The BHA & BHT added are used as artificial antioxidants to slow down the oxidation process mentioned above. BHA & BHT are some of the most commonly used artificial antioxidants, along with Ethoxyquin and BHQ. All 4 of these have caused numerous health problems and are very controversial in the human side of nutrition, but people seem to turn a blind eye when added to pet foods. But, BHA and BHT are classified as human carcinogens and endocrine disruptors.
According to Dr. Wendell Belfield, DVM, practicing veterinarian for some 26 years, both BHA and BHT are known to cause liver and kidney dysfunction and are banned in some European countries. He adds that ethoxyquin is suspected of causing cancer and that propylene glycol (a pet food ingredient closely related to anti-freeze) causes the destruction of red blood cells.
These ingredients may seem "wholesome" and "nutritious" on the outside, but when you take a closer look, they do more harm than good.
The Association of American Feed Control Officials (AAFCO) states that dry dog food should contain at least 0.3% sodium (salt) and cat foods to have at least 0.2% sodium. This is where the salt divide comes prominently. The salt divide means that any ingredient listed after "salt" makes up less than 1% of the food/treat. This is a more saturated topic when it comes to kibble, as brands will often state that the food is filled with cranberries and blueberries on the label and pictures when it makes up less than 1% of the food.
According to the FDA, "natural flavoring" consists of "The term natural flavor or natural flavoring means the essential oil, oleoresin, essence or extractive, protein hydrolysate, distillate, or any product of roasting, heating or enzymolysis, which contains the flavoring constituents derived from a spice, fruit or fruit juice, vegetable or vegetable juice, edible yeast, herb, bark, bud, root, leaf or similar plant material, meat, seafood, poultry, eggs, dairy products, or fermentation products thereof, whose significant function in food is flavoring rather than nutritional."
On the other hand, in the United Kingdom, "natural flavoring" is defined as "A flavoring substance which is obtained, by physical, enzymatic or microbiological processes, from the material of vegetable or animal origin which material is either raw or has been subjected to a process normally used in preparing food for human consumption and to no process other than one normally so used."
When the label says "natural flavors," there is no telling what exactly it is. The main purpose of adding in "natural flavors" is to make the snack more palatable and enhance the aroma. The most popular flavorings added are monosodium glutamate (MSG) and diacetyl. MSG has been linked to weight gain, headaches, flushing, chest pain, nausea, weakness, and more. In animal studies, injecting MSG into rats' brains caused them to become obese.
Diacetyl has been studied for several years to its connection to lung disease. This was a common chemical added to popcorn to give it its buttery flavor and aroma and is linked to severe and irreversible lung damage inhaled in large amounts. Popcorn factory workers that worked all day inhaling this chemical were diagnosed with Popcorn lung and unfortunately passed away. Popcorn lung is also a common problem in people who smoke e-cigarettes and vape.
"For half of the 30-odd years that diacetyl-exposed workers have developed disabling lung disease, obliterative bronchiolitis was unrecognized as an occupational risk."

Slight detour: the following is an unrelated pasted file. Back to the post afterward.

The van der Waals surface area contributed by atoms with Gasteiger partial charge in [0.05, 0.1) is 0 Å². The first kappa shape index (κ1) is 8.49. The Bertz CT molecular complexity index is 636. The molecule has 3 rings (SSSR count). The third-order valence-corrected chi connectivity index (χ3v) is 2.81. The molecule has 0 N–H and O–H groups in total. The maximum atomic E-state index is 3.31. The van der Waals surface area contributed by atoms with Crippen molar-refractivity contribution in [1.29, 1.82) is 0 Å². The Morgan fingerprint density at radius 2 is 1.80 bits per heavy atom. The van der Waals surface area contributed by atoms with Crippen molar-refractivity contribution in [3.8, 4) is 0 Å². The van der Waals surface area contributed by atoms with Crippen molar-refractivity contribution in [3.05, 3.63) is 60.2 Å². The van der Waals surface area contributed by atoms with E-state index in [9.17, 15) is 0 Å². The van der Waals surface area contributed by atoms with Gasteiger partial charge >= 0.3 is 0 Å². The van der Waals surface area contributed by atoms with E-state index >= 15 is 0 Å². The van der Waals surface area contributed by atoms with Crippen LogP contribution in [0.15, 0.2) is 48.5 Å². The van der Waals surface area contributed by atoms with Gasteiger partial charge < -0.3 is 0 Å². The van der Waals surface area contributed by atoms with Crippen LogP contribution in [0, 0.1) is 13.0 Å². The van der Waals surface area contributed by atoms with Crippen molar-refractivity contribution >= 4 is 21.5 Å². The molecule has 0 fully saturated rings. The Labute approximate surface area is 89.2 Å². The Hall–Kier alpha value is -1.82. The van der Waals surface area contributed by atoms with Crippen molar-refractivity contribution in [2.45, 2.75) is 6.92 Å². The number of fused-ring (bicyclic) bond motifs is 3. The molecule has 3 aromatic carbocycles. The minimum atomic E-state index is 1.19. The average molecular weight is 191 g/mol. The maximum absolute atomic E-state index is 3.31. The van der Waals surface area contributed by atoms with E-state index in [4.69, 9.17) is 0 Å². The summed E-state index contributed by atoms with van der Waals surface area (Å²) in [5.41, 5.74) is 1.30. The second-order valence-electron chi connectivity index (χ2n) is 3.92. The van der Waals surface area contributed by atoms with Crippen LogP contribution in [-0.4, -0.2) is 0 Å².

More or less, the remaining ingredients in Milk Bones are synthetic vitamins and minerals except for "malted barley flour" and "BHA." The claim of providing "12 essential vitamins and minerals" is all derived from synthetics.
The FDA does not review dietary supplements; therefore, not only the effectiveness but the safety of them come to play. Although synthetics may contain one main vitamin or mineral, they tend to lack some things that natural sources don't, such as trace minerals. Trace minerals cannot be found in synthetic due to them being crafted in laboratories. Fabricating synthetics can be awesome for those who lack certain vitamins/minerals, but even too much of a good thing is bad. Not too long ago, Hill's Pet Food's huge recall was made due to toxic amounts of Vitamin D in dog food. Too many of these vital nutrients caused hundreds of dogs to die due to toxicity. Some food had over 70 times the recommended amount of Vitamin D.
It's still unclear how synthetic vitamins and minerals are absorbed and used in the body. Some synthetics may be more easily absorbed, while others may not be bioavailable at all. This causes deficiencies as well as toxicity in pets all over the world. When feeding real fresh foods, the vitamins themselves are not being fed. Still, the whole array of vitamins, minerals, enzymes, and co-factors are being put into the body for optimal absorption and use. Without these extra compounds, it is implausible that synthetics would be used the same way in the body as their natural counterpart.
For example, studies show that natural vitamin E is absorbed twice as efficiently as synthetic vitamin E. The uncertainty and dangers of mixing so many synthetics with unknown risks to achieve "balance" cause infestation, such as the Hill's recall and many more.
Unfortunately, the modern pet industry is broken. With enough money and marketing, pretty much anything can be sold as "healthy and wholesome" and even gets recommended by vets. Take kibble, for example, as it's hard to find a vet that doesn't recommend kibble. This is due to pet food companies educating aspiring veterinarians by simply handing them a laminated sheet of paper that reads what type of kibble to feed for what type of condition.
But thankfully, as passionate pet owners, we have the power to fight this corrupted industry and fixing it! By feeding a fresh food diet and choosing an overall more ancestral and natural lifestyle, we are fighting for a clean, more transparent, and holistic future for not only our pets but for ourselves and future generations.
Thanks for stopping by & Always Keep Exploring!
Here's a short tutorial on how to feed Milk Bones: